Valentino Rossi probably doesn’t want to know this – although he probably already knows it in his gut – but 2020 was his worst season since he joined the grand prix circus in 1996. By a long way.

His 25th year in the world championships was even poorer than his two barren seasons at Ducati and his rookie 125cc grand prix campaign, when he was 16-years-old.

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Paddock Pass Podcast Episode 174: A Roller-Coaster Season Ends At The Roller-Coaster Of Portimão

The final race of the 2020 MotoGP season is in the books, and so Steve English and David Emmett bring you another episode of the Paddock Pass Podcast to look back at the season finale at Portimão and wrap it all up.

Highlight of the weekend was obviously Miguel Oliveira's win, leading from lights to flag. Steve and David ask whether it was down to local track knowledge or just getting everything right on the day. We talk about KTM's progress, with Pol Espargaro having a strong race as well.

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Portimao MotoGP Subscriber Notes: Local Knowledge vs Fast Riders, Yamaha's Conundrum, And Suzuki Sinking Without A Trace

According to Albert Einstein's Special theory of relativity, time slows down as your speed increases. The faster you go, the slower time appears to pass. That would explain why the Covid-compressed 2020 MotoGP season has simultaneously felt like it was taking forever and is over in the blink of an eye. 14 races in 18 weeks was brutal on everyone involved, an intense schedule which had everyone working at light speed yet struggling to keep up. You would have to go back to the 1960s to find a season that was so short. But back then, they were fitting 8 races into 18 weeks, not nearly double that.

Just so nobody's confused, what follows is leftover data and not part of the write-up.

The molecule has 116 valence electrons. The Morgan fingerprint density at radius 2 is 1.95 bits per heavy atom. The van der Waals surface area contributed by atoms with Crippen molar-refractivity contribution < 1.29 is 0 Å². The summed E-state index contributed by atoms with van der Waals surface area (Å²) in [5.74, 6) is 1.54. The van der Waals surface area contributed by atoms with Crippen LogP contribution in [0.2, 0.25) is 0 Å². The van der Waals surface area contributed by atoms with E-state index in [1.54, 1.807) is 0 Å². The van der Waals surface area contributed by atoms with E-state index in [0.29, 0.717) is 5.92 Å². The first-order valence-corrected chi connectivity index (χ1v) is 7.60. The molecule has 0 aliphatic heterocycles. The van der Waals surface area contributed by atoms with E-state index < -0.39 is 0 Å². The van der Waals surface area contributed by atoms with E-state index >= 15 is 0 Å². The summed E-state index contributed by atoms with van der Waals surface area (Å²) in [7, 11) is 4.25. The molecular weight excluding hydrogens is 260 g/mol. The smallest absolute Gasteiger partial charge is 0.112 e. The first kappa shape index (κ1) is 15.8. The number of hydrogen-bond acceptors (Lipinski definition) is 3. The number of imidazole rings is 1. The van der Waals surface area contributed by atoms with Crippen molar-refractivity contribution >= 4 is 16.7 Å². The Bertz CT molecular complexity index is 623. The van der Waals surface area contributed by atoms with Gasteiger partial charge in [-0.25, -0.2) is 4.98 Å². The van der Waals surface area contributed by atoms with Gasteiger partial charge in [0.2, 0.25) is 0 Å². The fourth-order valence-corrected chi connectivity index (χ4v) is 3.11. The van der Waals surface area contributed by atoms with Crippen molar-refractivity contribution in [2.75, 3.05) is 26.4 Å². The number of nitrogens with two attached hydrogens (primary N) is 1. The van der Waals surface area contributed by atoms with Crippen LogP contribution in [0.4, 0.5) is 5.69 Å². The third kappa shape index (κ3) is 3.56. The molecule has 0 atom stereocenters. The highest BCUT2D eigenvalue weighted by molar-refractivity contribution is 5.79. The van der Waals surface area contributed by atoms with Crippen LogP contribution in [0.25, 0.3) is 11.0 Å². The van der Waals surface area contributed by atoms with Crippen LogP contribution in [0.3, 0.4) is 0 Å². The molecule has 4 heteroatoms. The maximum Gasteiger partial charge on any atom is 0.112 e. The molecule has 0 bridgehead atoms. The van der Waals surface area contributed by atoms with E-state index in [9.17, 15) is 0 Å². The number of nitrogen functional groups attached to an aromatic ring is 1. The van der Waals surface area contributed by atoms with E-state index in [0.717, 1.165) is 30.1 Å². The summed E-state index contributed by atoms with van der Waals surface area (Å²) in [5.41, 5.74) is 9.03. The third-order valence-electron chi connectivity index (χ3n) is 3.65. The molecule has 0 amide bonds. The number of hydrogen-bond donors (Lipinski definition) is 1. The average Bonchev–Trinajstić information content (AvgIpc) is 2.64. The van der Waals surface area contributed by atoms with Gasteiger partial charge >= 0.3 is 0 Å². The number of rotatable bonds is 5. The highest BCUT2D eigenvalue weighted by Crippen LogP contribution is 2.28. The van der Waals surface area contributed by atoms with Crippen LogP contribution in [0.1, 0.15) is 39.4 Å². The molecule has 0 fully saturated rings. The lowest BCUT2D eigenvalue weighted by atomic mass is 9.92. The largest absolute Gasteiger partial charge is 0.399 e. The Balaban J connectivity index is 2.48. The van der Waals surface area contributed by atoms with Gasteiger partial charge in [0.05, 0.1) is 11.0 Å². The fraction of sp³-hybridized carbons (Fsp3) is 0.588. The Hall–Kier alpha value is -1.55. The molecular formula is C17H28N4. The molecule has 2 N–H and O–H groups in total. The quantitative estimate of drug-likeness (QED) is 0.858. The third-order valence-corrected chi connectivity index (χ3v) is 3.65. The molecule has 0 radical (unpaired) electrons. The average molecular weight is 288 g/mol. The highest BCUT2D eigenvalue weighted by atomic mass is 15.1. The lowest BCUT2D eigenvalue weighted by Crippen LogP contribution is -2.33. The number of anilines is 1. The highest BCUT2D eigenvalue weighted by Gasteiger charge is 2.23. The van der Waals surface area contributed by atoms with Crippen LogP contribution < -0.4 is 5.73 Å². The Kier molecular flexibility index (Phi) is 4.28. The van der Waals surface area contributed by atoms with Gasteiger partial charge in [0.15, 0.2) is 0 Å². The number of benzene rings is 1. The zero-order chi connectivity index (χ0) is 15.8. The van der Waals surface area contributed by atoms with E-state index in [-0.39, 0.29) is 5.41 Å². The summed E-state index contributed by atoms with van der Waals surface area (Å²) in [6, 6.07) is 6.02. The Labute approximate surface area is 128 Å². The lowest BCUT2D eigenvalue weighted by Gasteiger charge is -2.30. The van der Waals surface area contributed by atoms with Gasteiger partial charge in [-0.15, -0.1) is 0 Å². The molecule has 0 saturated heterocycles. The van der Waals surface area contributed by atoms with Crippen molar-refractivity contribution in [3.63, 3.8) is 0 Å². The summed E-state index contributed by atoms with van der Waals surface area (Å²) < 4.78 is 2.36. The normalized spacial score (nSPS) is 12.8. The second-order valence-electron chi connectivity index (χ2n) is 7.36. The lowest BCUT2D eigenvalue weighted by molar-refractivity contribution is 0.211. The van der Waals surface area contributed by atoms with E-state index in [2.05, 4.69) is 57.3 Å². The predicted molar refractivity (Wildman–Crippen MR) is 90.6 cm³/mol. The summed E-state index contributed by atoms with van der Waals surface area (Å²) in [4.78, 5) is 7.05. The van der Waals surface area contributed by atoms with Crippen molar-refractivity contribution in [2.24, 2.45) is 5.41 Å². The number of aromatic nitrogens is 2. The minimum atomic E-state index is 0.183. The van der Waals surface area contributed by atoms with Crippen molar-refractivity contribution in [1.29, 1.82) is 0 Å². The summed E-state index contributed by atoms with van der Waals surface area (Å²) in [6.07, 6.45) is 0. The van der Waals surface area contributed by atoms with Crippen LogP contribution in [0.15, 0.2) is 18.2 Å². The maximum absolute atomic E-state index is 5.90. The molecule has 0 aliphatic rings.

At least we had a fitting stage for the season finale. In a season with highs and lows, holding the last MotoGP round of 2020 at the roller-coaster which is the Autódromo Internacional do Algarve was fitting, a metaphor for the year made physical. But did that location give the winner, Miguel Oliveira, an advantage at what was effectively his home race? Was he, like Nicky Hayden at Laguna Seca in 2005, better able to unlock the secrets of the Portimão track because he had ridden here so often?

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Portimão Subscriber Notes Will Be Late

Apologies to all MotoMatters.com subscribers. Due to a range of factors (not least sheer exhaustion) the subscriber notes for the Portimão round of MotoGP are late. I hope to have them finished on Tuesday. Further updates will follow during the week, as well as a short note on plans for the winter.

Again, my apologies. But it has been the toughest season MotoGP has faced, in terms of work schedule, and it has taken its toll.

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2021 MotoGP Provisional MotoGP Rider Line Up Complete: Aprilia To Choose Between Savadori And Smith After Testing

The 2021 MotoGP grid is finally complete. Or complete-ish, anyway. Aprilia have finally made a decision on their second rider for 2021, and their decision is that they will decide after the winter tests at Sepang and Qatar have finished.

Both Lorenzo Savadori and Bradley Smith have been signed for 2021, to fill the roles of second contracted MotoGP rider alongside Aleix Espargaro, and MotoGP test rider. Smith and Savadori will run through the testing program, including private tests and the scheduled official tests at Sepang and Qatar in February and March, and Aprilia will make their decision based on the outcome of that, Aprilia said in a press release.